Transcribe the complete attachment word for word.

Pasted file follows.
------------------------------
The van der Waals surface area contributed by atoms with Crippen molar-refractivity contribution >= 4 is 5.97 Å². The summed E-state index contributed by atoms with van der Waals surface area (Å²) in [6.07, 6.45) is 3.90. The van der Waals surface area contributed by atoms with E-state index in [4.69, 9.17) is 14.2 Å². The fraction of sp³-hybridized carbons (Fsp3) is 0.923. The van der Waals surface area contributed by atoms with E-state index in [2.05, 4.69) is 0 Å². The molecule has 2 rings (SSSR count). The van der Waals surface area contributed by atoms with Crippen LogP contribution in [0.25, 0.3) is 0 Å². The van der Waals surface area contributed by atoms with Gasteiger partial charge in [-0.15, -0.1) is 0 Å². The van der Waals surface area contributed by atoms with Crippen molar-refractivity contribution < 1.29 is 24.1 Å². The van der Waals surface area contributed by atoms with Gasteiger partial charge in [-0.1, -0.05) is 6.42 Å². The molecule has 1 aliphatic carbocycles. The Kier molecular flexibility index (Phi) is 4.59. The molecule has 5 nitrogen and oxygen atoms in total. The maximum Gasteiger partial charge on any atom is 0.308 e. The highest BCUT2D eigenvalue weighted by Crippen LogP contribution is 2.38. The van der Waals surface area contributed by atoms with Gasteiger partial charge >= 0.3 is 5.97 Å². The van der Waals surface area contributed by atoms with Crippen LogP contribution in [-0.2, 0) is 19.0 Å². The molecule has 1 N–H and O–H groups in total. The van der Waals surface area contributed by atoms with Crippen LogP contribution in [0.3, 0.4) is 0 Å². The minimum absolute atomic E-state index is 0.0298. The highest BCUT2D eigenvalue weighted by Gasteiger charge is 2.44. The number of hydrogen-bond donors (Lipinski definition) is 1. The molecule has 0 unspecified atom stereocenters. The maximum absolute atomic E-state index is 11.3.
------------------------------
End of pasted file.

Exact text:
The van der Waals surface area contributed by atoms with Crippen molar-refractivity contribution >= 4 is 5.97 Å². The summed E-state index contributed by atoms with van der Waals surface area (Å²) in [6.07, 6.45) is 3.90. The van der Waals surface area contributed by atoms with E-state index in [4.69, 9.17) is 14.2 Å². The fraction of sp³-hybridized carbons (Fsp3) is 0.923. The van der Waals surface area contributed by atoms with E-state index in [2.05, 4.69) is 0 Å². The molecule has 2 rings (SSSR count). The van der Waals surface area contributed by atoms with Crippen LogP contribution in [0.25, 0.3) is 0 Å². The van der Waals surface area contributed by atoms with Gasteiger partial charge in [-0.15, -0.1) is 0 Å². The van der Waals surface area contributed by atoms with Crippen molar-refractivity contribution < 1.29 is 24.1 Å². The van der Waals surface area contributed by atoms with Gasteiger partial charge in [-0.1, -0.05) is 6.42 Å². The molecule has 1 aliphatic carbocycles. The Kier molecular flexibility index (Phi) is 4.59. The molecule has 5 nitrogen and oxygen atoms in total. The maximum Gasteiger partial charge on any atom is 0.308 e. The highest BCUT2D eigenvalue weighted by Crippen LogP contribution is 2.38. The van der Waals surface area contributed by atoms with Gasteiger partial charge >= 0.3 is 5.97 Å². The van der Waals surface area contributed by atoms with Crippen LogP contribution in [-0.2, 0) is 19.0 Å². The molecule has 1 N–H and O–H groups in total. The van der Waals surface area contributed by atoms with Crippen LogP contribution in [0.3, 0.4) is 0 Å². The minimum absolute atomic E-state index is 0.0298. The highest BCUT2D eigenvalue weighted by Gasteiger charge is 2.44. The number of hydrogen-bond donors (Lipinski definition) is 1. The molecule has 0 unspecified atom stereocenters. The maximum absolute atomic E-state index is 11.3.